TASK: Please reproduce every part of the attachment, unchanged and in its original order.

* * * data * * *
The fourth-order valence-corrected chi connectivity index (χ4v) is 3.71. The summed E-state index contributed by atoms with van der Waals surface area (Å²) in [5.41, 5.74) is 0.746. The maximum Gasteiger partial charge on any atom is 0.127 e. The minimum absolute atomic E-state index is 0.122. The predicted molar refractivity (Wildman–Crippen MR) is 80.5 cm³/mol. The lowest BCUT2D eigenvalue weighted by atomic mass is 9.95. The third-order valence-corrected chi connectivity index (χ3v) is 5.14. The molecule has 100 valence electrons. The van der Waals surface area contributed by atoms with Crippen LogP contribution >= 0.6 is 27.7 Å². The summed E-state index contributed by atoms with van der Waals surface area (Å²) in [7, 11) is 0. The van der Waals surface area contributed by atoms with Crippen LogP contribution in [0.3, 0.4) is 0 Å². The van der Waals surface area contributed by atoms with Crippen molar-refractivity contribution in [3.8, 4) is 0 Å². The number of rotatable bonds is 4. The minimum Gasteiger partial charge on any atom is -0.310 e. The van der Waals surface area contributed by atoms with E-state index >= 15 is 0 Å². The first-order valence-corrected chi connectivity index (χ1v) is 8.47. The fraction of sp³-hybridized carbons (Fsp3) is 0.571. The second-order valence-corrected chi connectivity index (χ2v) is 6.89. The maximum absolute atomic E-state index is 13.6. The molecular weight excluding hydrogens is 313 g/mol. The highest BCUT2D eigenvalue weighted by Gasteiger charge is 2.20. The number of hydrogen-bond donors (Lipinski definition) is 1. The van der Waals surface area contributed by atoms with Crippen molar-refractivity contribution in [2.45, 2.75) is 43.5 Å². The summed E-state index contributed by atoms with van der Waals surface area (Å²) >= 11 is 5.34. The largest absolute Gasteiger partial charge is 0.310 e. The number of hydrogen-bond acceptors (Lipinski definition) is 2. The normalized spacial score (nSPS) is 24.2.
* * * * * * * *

The fourth-order valence-corrected chi connectivity index (χ4v) is 3.71. The summed E-state index contributed by atoms with van der Waals surface area (Å²) in [5.41, 5.74) is 0.746. The maximum Gasteiger partial charge on any atom is 0.127 e. The minimum absolute atomic E-state index is 0.122. The predicted molar refractivity (Wildman–Crippen MR) is 80.5 cm³/mol. The lowest BCUT2D eigenvalue weighted by atomic mass is 9.95. The third-order valence-corrected chi connectivity index (χ3v) is 5.14. The molecule has 100 valence electrons. The van der Waals surface area contributed by atoms with Crippen LogP contribution >= 0.6 is 27.7 Å². The summed E-state index contributed by atoms with van der Waals surface area (Å²) in [7, 11) is 0. The van der Waals surface area contributed by atoms with Crippen LogP contribution in [0.3, 0.4) is 0 Å². The van der Waals surface area contributed by atoms with Crippen molar-refractivity contribution in [3.8, 4) is 0 Å². The number of rotatable bonds is 4. The minimum Gasteiger partial charge on any atom is -0.310 e. The van der Waals surface area contributed by atoms with E-state index >= 15 is 0 Å². The first-order valence-corrected chi connectivity index (χ1v) is 8.47. The fraction of sp³-hybridized carbons (Fsp3) is 0.571. The second-order valence-corrected chi connectivity index (χ2v) is 6.89. The maximum absolute atomic E-state index is 13.6. The molecular weight excluding hydrogens is 313 g/mol. The highest BCUT2D eigenvalue weighted by Gasteiger charge is 2.20. The number of hydrogen-bond donors (Lipinski definition) is 1. The van der Waals surface area contributed by atoms with Crippen molar-refractivity contribution in [2.45, 2.75) is 43.5 Å². The summed E-state index contributed by atoms with van der Waals surface area (Å²) >= 11 is 5.34. The largest absolute Gasteiger partial charge is 0.310 e. The number of hydrogen-bond acceptors (Lipinski definition) is 2. The normalized spacial score (nSPS) is 24.2.